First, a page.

New Delhi: The exiled Bangladeshi writer Taslima Nasreen has once again stoked a controversy by saying in Islam, kids are trained to belt a bomb and blow themselves up and young Muslim boys do plant bombs.
Citing the 2013 Boston Marathon bombing case, the author said, “In Islam, kids are trained to belt a bomb and blow themselves up, (therefore) such suspicion was obvious.”
“They (Chechen brothers Dzhokhar Tsarnaev and Tamerlan Tsarnaev) were also nice people who were brainwashed by followers of Islam. So they are suspects,” Nasreen told The Hindu and added, “It is true that white American kids carry firearms and are involved in massacres. But those kids are on their own…they are not brainwashed by Christianity. But the kids in Islam are brainwashed in the name of Islam by Boko Haram or ISIS — that is the difference.”
In another case she has come under fire for her tweets on a US school boy.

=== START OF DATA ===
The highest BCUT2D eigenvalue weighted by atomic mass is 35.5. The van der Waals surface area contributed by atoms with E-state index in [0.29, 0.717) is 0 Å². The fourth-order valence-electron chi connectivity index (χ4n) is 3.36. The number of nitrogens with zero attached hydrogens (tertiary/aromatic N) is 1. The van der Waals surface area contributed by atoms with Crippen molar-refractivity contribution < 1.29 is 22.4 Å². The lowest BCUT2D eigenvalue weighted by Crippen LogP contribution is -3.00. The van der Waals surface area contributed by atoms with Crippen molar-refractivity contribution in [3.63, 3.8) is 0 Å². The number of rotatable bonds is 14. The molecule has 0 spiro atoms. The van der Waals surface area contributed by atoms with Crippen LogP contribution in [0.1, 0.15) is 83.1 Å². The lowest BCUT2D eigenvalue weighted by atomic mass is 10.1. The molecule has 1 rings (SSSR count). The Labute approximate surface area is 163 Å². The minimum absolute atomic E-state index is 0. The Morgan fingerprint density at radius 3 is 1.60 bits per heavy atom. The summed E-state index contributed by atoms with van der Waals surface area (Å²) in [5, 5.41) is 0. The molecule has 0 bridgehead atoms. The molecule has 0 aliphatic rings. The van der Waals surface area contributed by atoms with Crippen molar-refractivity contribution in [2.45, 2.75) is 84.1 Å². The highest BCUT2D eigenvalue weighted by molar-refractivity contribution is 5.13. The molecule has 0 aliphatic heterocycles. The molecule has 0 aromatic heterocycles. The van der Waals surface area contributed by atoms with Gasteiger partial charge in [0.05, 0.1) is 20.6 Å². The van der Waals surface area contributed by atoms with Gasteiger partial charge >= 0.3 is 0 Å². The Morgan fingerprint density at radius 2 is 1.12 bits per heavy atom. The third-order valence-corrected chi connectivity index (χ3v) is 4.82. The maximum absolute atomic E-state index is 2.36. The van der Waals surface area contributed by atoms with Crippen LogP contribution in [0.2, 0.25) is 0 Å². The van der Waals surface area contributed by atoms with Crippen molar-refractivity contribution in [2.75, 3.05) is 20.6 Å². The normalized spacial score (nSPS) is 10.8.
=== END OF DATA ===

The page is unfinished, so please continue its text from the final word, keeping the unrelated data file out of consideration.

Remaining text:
Defending her recent controversial tweet on the American school boy arrested for carrying a home-made clock-in-a-box to school, Taslima said the anxiety of his teachers “is not unfounded”, as per a report published in Hindu.
Ahmed Mohamed was arrested last week after a teacher thought the 14-year-old Texas boy had brought a “hoax bomb” to school.
He was later released and received massive outpouring of support.
“Ahmed is a nice boy, sharp and intelligent, but it is also true that young Muslim boys do plant bombs and thus I would say that the fear is not unfounded,” the author living in exile since 1994 said.
“If I could see Ahmed Mohamed’s home-made clock, I would hv mistaken his things for a bomb. Why ppl think Muslims can bring bombs? Cause they do (sick),” she tweeted.
If I could see Ahmed Mohamed's home made clock,I would hv mistaken his thing for a bomb. Why ppl think Muslims can bring bombs?Cause they do
— taslima nasreen (@taslimanasreen) September 16, 2015
Soon after her tweets went viral on Internet, Nasreen was lambasted on the social media. Thousands called her a “bigot.”
“(This is) how Taslima Nasreen earns her bread, in one tweet,” said a blogger.
However, many others backed her views, calling her a “nationalist Indian” who is a “follower of Sanatana (Hindu) Dharma.”